Now that we have explored the Spanish history of heating, you will be pleased to know the rest of the blog is devoted to explaining the fantastic benefits of infrared heating.

Infrared heating works with the Spanish voltage system

As infrared heating manufacturers and designers have tended to come from Europe, the output of the panels has been designed for the European, Russian, African, Asian and Australian consumer market. Therefore, unless you are buying from a US or Canadian manufacturer (110volts), the infrared heating panel will be rated for 220-240volts and come fitted with a European plug (unless it is UK-made). This can then be plugged in straight away to the mains.

The best option if the heater is 220/240v rated, is to wire the panel into the mains circuit. What does the electrician actually do?

The electrician will cut the end of the plug and wire the panel into the circuit. The panels may be wired to a switch or a programmable thermostat to achieve zonal heating, which we discuss in more detail later on in this article.

We would advise against installing them yourself unless you are familiar with the electrical standards for low voltage appliances or the property has a valid ‘Boletin’, which is document issued by a competent electrical contractor installing the electrical appliances complaint with Spanish Electrical Standards.

Infrared heating can get to those cold and damp spots

Our team loved being in the hustle and bustle of Barcelona, but didn’t very much enjoy the rather cold stay! While in the summers we appreciate that heating may not really be an issue, staying on in the winter months throughout most of Spain requires a decent, cost-effective heating system to make mornings and evenings comfortable.

While we were staying at the property, the team found some of the rooms in this particular home to just not have the sufficient heating and there was a mouldy smell during our stay. The rooms did have plug-in electric convector heaters but they just exacerbated the mouldy smell rather than making it go away. Presumably this is because convection currents just circulate the air, rather than drying it out.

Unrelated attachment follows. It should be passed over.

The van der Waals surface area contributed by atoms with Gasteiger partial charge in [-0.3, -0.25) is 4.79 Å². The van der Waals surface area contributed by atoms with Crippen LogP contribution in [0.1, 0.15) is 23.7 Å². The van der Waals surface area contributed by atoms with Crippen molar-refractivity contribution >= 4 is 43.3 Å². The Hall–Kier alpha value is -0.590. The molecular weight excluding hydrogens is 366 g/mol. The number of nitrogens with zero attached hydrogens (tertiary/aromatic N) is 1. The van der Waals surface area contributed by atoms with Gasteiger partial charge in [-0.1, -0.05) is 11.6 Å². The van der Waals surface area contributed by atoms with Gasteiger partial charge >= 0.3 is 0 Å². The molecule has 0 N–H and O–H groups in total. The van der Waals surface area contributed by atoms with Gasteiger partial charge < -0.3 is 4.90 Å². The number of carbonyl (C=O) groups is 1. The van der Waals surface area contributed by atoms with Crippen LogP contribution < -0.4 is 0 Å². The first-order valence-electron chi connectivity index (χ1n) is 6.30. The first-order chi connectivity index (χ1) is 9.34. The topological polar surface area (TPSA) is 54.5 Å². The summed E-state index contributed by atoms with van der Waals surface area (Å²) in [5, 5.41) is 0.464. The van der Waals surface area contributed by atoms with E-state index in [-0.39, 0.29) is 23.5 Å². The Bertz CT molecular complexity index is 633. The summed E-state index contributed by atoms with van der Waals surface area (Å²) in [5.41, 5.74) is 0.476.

Infrared heating panels would have been the perfect solution for some of these rooms. Not only do they run effectively at a fraction of the cost, they are also a form of dry heat. If you have damp walls, then infrared heating will help dry them out.

When they are turned on for a period of time, infrared heaters will target cold spotss. As long as you have sized up the rooms correctly, and have mounted the heaters correctly on the walls or the ceilings, then the dry, targeted heating will work effectively.

The gentle heating output should reach every part of the room, and won’t make you feel stuffy and uncomfortable, which you will sometimes get with convection heaters. Rather than moving the moisture around in the room, it will eventually dry it out with infrared.

Finally, it is worth mentioning the fact that when heated with conventional heating, some rooms get too hot and stuffy. You are forced to open the window, allowing cold draughts to quickly replace the heated rooms with very cold air. This is the issue with convection heating! However, infrared heating actually acts as a thermal store within the fabric of the building that you are trying to heat. The heat emitted by infrared is absorbed into the the walls and the floors of the room, until the room reaches its thermal mass at the temperature it has been set to. When the heat has been stored in the fabric rather than in the air, you will find that if you need to open a window and let in a bit of fresh air, your rooms will still retain the majority of that heat, rather than allow it to leak into the atmosphere.

Infrared heaters can enhance the look of your Spanish villa

Infrared heaters come in different finishes, but the main ones used in domestic premises are the modern flat panels. These are available in plain matt white, glass, mirror or an image of your favourite photo or painting. The plain carbon fibre can be framed or frameless, with the latter being a bit more visually appealing than the surround ones.

If you want to add a bit of style to your Spanish ‘casa’, then we highly recommend picture panels in living rooms and mirror panels in wet rooms.